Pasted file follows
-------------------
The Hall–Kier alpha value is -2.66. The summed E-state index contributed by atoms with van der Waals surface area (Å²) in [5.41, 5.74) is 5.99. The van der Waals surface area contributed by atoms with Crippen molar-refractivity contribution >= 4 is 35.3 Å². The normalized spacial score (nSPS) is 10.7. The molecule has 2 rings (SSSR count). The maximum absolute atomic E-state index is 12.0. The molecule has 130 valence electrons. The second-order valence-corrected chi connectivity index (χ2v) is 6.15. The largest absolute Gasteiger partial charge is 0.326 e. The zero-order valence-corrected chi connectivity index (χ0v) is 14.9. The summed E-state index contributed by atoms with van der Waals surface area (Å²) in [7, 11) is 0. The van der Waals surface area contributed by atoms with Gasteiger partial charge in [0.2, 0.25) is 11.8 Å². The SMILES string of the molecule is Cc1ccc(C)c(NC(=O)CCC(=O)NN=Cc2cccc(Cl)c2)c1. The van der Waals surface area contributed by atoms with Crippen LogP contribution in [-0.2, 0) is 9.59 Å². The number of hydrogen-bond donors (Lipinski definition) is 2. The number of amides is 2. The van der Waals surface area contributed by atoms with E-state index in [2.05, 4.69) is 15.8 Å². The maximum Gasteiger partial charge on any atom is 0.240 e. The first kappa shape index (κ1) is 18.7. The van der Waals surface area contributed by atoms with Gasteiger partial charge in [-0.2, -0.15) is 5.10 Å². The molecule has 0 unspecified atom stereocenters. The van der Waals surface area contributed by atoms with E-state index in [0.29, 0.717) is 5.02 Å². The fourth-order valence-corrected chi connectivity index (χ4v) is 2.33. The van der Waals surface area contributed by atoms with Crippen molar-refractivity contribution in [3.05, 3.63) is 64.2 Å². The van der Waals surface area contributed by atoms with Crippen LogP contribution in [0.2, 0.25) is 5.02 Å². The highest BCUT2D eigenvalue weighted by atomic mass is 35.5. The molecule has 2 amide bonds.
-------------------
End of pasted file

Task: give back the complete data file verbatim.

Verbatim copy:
The Hall–Kier alpha value is -2.66. The summed E-state index contributed by atoms with van der Waals surface area (Å²) in [5.41, 5.74) is 5.99. The van der Waals surface area contributed by atoms with Crippen molar-refractivity contribution >= 4 is 35.3 Å². The normalized spacial score (nSPS) is 10.7. The molecule has 2 rings (SSSR count). The maximum absolute atomic E-state index is 12.0. The molecule has 130 valence electrons. The second-order valence-corrected chi connectivity index (χ2v) is 6.15. The largest absolute Gasteiger partial charge is 0.326 e. The zero-order valence-corrected chi connectivity index (χ0v) is 14.9. The summed E-state index contributed by atoms with van der Waals surface area (Å²) in [7, 11) is 0. The van der Waals surface area contributed by atoms with Gasteiger partial charge in [0.2, 0.25) is 11.8 Å². The SMILES string of the molecule is Cc1ccc(C)c(NC(=O)CCC(=O)NN=Cc2cccc(Cl)c2)c1. The van der Waals surface area contributed by atoms with Crippen LogP contribution in [-0.2, 0) is 9.59 Å². The number of hydrogen-bond donors (Lipinski definition) is 2. The number of amides is 2. The van der Waals surface area contributed by atoms with E-state index in [2.05, 4.69) is 15.8 Å². The maximum Gasteiger partial charge on any atom is 0.240 e. The first kappa shape index (κ1) is 18.7. The van der Waals surface area contributed by atoms with Gasteiger partial charge in [-0.2, -0.15) is 5.10 Å². The molecule has 0 unspecified atom stereocenters. The van der Waals surface area contributed by atoms with E-state index in [0.29, 0.717) is 5.02 Å². The fourth-order valence-corrected chi connectivity index (χ4v) is 2.33. The van der Waals surface area contributed by atoms with Crippen molar-refractivity contribution in [3.05, 3.63) is 64.2 Å². The van der Waals surface area contributed by atoms with Crippen LogP contribution in [0.2, 0.25) is 5.02 Å². The highest BCUT2D eigenvalue weighted by atomic mass is 35.5. The molecule has 2 amide bonds.